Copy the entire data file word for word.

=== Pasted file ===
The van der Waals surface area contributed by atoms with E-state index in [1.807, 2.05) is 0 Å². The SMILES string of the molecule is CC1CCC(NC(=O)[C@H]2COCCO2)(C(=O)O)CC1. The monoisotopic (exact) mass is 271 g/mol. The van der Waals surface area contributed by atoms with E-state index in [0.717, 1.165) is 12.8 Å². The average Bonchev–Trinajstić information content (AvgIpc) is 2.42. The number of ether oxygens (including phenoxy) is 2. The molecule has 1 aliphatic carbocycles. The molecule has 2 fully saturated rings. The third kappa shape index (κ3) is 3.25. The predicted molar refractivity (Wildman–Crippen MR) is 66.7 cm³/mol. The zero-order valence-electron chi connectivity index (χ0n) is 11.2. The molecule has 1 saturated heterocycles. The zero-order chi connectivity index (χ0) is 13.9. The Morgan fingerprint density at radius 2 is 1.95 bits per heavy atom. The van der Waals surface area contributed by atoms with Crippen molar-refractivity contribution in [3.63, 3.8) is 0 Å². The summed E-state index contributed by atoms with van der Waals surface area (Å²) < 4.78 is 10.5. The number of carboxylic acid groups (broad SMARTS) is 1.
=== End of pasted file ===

The van der Waals surface area contributed by atoms with E-state index in [1.807, 2.05) is 0 Å². The SMILES string of the molecule is CC1CCC(NC(=O)[C@H]2COCCO2)(C(=O)O)CC1. The monoisotopic (exact) mass is 271 g/mol. The van der Waals surface area contributed by atoms with E-state index in [0.717, 1.165) is 12.8 Å². The average Bonchev–Trinajstić information content (AvgIpc) is 2.42. The number of ether oxygens (including phenoxy) is 2. The molecule has 1 aliphatic carbocycles. The molecule has 2 fully saturated rings. The third kappa shape index (κ3) is 3.25. The predicted molar refractivity (Wildman–Crippen MR) is 66.7 cm³/mol. The zero-order valence-electron chi connectivity index (χ0n) is 11.2. The molecule has 1 saturated heterocycles. The zero-order chi connectivity index (χ0) is 13.9. The Morgan fingerprint density at radius 2 is 1.95 bits per heavy atom. The van der Waals surface area contributed by atoms with Crippen molar-refractivity contribution in [3.63, 3.8) is 0 Å². The summed E-state index contributed by atoms with van der Waals surface area (Å²) < 4.78 is 10.5. The number of carboxylic acid groups (broad SMARTS) is 1.